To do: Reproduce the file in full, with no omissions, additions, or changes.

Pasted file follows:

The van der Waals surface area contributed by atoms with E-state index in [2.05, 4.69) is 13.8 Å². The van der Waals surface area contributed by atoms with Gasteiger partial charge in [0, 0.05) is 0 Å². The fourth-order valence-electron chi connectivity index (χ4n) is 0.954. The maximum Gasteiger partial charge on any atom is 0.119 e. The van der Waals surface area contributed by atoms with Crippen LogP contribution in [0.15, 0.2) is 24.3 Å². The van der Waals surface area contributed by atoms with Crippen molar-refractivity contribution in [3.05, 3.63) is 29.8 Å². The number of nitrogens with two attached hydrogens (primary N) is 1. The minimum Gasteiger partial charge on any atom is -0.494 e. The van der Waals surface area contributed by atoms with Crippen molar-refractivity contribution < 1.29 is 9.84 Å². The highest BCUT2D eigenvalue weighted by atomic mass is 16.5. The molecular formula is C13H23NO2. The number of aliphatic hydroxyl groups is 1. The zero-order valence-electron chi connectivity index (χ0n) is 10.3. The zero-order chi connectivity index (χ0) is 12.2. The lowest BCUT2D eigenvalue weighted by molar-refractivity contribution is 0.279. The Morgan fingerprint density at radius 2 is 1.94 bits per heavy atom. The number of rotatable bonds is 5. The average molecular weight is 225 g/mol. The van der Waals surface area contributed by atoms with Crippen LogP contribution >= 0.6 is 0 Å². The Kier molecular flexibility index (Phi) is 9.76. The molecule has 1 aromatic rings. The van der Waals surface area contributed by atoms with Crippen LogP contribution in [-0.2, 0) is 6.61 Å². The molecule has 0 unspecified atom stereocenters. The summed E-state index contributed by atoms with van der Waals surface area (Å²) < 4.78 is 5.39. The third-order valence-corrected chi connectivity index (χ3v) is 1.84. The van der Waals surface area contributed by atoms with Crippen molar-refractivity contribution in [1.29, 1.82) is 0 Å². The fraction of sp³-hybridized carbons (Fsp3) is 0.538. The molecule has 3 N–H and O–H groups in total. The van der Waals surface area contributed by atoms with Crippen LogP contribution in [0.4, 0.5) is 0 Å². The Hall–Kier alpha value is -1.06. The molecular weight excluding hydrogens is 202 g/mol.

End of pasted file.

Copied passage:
The van der Waals surface area contributed by atoms with E-state index in [2.05, 4.69) is 13.8 Å². The van der Waals surface area contributed by atoms with Gasteiger partial charge in [0, 0.05) is 0 Å². The fourth-order valence-electron chi connectivity index (χ4n) is 0.954. The maximum Gasteiger partial charge on any atom is 0.119 e. The van der Waals surface area contributed by atoms with Crippen LogP contribution in [0.15, 0.2) is 24.3 Å². The van der Waals surface area contributed by atoms with Crippen molar-refractivity contribution in [3.05, 3.63) is 29.8 Å². The number of nitrogens with two attached hydrogens (primary N) is 1. The minimum Gasteiger partial charge on any atom is -0.494 e. The van der Waals surface area contributed by atoms with Crippen molar-refractivity contribution < 1.29 is 9.84 Å². The highest BCUT2D eigenvalue weighted by atomic mass is 16.5. The molecular formula is C13H23NO2. The number of aliphatic hydroxyl groups is 1. The zero-order valence-electron chi connectivity index (χ0n) is 10.3. The zero-order chi connectivity index (χ0) is 12.2. The lowest BCUT2D eigenvalue weighted by molar-refractivity contribution is 0.279. The Morgan fingerprint density at radius 2 is 1.94 bits per heavy atom. The number of rotatable bonds is 5. The average molecular weight is 225 g/mol. The van der Waals surface area contributed by atoms with Crippen LogP contribution >= 0.6 is 0 Å². The Kier molecular flexibility index (Phi) is 9.76. The molecule has 1 aromatic rings. The van der Waals surface area contributed by atoms with Crippen LogP contribution in [-0.2, 0) is 6.61 Å². The molecule has 0 unspecified atom stereocenters. The summed E-state index contributed by atoms with van der Waals surface area (Å²) < 4.78 is 5.39. The third-order valence-corrected chi connectivity index (χ3v) is 1.84. The van der Waals surface area contributed by atoms with Crippen molar-refractivity contribution in [1.29, 1.82) is 0 Å². The fraction of sp³-hybridized carbons (Fsp3) is 0.538. The molecule has 3 N–H and O–H groups in total. The van der Waals surface area contributed by atoms with Crippen LogP contribution in [0.4, 0.5) is 0 Å². The Hall–Kier alpha value is -1.06. The molecular weight excluding hydrogens is 202 g/mol.